“If we have to move a municipal court judge from Ravenna to Kent to make room for a new Common Pleas judge, that’s what we’ll have to do,” Tinlin said, adding that he does not know how funding would be handled.

Even though HOPE Court (Help, Opportunity, and Progress Through Education — a specialized drug court docket overseen by Portage County Common Pleas Court Judge Becky Doherty) has helped, a third specialty court would not reduce caseloads, Tinlin said. A judge would still have to review each case, so as long as the Portage County sheriff keeps arresting people, the judges will remain busy, he said.

Tinlin is also focused on extending water and sewer service to townships that now rely heavily on wells and septic systems. Service and usage fees would eventually offset costs.

“It’s going to take time, but I feel it’s important to our environment,” he said.

He disagreed with Hayes Nelson’s assessment that there is a lack of affordable housing in the county.

“I see apartment buildings being built constantly. Go to Brimfield. Take a look,” he said.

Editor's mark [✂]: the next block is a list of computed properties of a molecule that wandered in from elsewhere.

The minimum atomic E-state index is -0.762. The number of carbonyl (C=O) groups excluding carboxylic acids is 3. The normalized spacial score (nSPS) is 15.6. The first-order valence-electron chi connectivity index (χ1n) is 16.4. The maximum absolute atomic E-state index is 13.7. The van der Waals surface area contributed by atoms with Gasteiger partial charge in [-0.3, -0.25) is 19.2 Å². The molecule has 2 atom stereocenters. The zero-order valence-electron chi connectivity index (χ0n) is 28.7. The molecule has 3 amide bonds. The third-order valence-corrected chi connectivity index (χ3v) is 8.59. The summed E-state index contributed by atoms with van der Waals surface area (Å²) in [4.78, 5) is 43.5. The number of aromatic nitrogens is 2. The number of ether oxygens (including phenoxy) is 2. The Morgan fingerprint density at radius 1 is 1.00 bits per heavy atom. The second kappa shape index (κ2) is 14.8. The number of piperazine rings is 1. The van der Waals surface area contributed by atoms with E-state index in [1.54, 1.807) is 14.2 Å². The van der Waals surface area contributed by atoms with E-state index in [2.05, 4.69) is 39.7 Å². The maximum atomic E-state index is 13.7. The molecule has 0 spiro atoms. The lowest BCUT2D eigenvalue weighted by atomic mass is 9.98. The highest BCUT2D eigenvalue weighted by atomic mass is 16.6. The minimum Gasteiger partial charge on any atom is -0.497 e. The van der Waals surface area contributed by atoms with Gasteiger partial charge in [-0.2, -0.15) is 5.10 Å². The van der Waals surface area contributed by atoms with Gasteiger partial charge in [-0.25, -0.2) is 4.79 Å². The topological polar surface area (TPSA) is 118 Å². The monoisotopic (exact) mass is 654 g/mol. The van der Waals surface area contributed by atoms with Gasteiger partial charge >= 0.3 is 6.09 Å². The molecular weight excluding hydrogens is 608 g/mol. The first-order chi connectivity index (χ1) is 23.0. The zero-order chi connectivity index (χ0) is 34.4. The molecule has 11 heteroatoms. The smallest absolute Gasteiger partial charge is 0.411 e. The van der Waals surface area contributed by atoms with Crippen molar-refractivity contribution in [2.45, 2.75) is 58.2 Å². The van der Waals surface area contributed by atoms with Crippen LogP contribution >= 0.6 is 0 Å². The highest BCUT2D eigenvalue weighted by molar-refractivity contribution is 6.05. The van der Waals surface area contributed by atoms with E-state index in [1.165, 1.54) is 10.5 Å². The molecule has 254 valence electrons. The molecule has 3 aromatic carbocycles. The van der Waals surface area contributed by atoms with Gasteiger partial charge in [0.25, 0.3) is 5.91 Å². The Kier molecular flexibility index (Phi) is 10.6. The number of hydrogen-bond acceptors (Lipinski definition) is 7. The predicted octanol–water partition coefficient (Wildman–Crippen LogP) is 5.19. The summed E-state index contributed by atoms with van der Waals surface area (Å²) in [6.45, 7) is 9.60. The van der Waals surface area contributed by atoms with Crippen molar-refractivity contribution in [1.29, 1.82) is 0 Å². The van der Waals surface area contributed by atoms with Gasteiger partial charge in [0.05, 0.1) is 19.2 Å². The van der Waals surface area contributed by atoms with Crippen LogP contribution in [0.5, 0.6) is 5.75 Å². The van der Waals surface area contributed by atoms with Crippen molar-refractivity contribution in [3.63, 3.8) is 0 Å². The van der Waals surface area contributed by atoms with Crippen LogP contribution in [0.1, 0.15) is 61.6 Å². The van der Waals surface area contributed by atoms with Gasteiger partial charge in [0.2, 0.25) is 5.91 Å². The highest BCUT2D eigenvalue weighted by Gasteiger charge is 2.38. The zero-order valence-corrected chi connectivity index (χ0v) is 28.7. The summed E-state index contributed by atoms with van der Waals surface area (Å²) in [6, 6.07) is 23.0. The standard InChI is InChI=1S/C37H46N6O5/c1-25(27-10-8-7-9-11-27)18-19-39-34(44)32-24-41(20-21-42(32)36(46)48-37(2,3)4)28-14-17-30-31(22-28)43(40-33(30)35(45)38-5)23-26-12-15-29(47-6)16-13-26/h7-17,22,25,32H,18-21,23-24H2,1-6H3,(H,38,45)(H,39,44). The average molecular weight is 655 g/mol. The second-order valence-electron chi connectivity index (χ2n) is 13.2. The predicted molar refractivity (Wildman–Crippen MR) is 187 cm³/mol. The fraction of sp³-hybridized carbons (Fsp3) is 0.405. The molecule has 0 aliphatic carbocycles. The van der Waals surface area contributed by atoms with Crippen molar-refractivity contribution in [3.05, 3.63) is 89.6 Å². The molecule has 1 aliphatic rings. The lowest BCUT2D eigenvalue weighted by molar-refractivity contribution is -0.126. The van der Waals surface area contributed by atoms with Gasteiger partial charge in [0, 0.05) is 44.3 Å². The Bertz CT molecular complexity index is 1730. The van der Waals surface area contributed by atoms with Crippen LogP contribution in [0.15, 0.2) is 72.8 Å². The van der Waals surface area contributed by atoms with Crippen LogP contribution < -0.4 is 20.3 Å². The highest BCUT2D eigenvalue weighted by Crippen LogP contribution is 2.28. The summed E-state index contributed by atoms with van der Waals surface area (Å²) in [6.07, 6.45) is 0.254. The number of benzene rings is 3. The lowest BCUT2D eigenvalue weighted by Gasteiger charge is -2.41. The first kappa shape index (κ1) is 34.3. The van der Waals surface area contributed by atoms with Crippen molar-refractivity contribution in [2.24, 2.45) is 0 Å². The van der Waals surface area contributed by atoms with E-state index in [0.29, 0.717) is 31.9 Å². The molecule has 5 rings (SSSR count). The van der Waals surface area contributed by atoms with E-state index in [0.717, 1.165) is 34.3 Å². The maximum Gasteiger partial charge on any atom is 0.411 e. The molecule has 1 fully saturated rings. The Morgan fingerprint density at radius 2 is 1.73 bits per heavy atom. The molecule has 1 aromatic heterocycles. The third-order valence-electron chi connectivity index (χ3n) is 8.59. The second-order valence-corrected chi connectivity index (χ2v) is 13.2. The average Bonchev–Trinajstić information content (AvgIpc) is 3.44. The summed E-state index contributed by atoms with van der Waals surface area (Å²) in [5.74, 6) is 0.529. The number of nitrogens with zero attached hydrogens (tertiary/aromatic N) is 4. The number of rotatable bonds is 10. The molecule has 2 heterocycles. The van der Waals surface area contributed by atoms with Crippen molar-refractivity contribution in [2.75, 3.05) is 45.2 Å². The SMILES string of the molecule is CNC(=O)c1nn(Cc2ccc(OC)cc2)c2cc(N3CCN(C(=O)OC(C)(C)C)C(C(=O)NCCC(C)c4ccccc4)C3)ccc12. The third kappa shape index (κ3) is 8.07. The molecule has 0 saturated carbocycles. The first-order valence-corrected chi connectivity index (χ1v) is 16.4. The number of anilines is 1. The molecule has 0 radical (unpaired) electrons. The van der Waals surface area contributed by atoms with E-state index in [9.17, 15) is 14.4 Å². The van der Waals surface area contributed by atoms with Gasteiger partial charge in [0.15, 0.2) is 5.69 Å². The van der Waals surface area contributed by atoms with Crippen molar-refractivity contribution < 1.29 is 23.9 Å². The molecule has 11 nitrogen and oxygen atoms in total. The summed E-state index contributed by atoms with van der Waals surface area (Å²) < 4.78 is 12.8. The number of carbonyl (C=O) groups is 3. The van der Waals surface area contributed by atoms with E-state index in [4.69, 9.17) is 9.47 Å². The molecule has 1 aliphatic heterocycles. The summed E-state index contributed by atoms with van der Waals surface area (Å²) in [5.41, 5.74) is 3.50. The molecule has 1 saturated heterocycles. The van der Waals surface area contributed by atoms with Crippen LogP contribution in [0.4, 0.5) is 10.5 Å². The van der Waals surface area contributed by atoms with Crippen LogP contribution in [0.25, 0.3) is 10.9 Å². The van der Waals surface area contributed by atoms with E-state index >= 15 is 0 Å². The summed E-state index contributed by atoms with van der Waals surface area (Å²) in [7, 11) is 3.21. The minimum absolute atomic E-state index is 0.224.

Regarding her views on workforce readiness and employment, Tinlin said such a thing does not happen overnight. The commissioners, he said, are already on the job.

“I don’t see that there’s a problem,” he said. “I think they’re doing the best job they can with what they have. I just feel I have the qualifications to be the next county commissioner to move the country forward.”

After residing in Aurora for three decades, Tinlin now lives in Brimfield with wife, whom he married in 1983. The couple have three children and seven grandchildren, with another due in late November. Currently, he helps wife and son with their real estate business.

Portage County Auditor

With the retirement of Janet Esposito, two people are now running to serve as Portage County Auditor: one is former Mogadore Village Council Member Matt Kelly, a Republican. The other is current Portage County Treasurer Brad Cromes. 

Brad Cromes

After graduating from Hiram College, Democratic candidate Cromes earned a master’s degree in public policy and management at Ohio State University and a law degree from OSU’s Moritz College of law.

After school, Cromes and his wife Lindsey returned to Portage County, where he worked in 2011 to repeal Senate Bill 5 and was appointed as Deputy Director of the Portage County Board of Elections in 2012. He was appointed Portage County Treasurer in 2015, and was elected to serve in that role in 2016 and 2020.